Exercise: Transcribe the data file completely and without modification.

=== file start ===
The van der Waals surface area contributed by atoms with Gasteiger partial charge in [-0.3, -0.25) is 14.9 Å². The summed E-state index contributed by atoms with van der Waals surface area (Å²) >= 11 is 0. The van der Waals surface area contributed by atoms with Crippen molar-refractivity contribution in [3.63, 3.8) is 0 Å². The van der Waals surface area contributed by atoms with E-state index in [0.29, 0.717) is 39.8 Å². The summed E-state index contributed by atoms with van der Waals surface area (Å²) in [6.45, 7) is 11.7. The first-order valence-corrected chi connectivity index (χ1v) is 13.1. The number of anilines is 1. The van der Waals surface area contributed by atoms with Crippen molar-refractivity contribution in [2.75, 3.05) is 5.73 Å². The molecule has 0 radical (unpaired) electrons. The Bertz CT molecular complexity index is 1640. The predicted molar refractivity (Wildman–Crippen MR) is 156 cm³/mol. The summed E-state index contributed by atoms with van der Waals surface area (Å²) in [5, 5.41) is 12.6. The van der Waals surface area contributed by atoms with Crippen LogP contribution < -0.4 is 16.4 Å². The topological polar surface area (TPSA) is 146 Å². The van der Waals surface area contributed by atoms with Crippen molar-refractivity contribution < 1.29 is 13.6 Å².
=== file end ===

The van der Waals surface area contributed by atoms with Gasteiger partial charge in [-0.3, -0.25) is 14.9 Å². The summed E-state index contributed by atoms with van der Waals surface area (Å²) >= 11 is 0. The van der Waals surface area contributed by atoms with Crippen molar-refractivity contribution in [3.63, 3.8) is 0 Å². The van der Waals surface area contributed by atoms with E-state index in [0.29, 0.717) is 39.8 Å². The summed E-state index contributed by atoms with van der Waals surface area (Å²) in [6.45, 7) is 11.7. The first-order valence-corrected chi connectivity index (χ1v) is 13.1. The number of anilines is 1. The van der Waals surface area contributed by atoms with Crippen molar-refractivity contribution in [2.75, 3.05) is 5.73 Å². The molecule has 0 radical (unpaired) electrons. The Bertz CT molecular complexity index is 1640. The predicted molar refractivity (Wildman–Crippen MR) is 156 cm³/mol. The summed E-state index contributed by atoms with van der Waals surface area (Å²) in [5, 5.41) is 12.6. The van der Waals surface area contributed by atoms with Crippen LogP contribution < -0.4 is 16.4 Å². The topological polar surface area (TPSA) is 146 Å². The van der Waals surface area contributed by atoms with Crippen molar-refractivity contribution < 1.29 is 13.6 Å².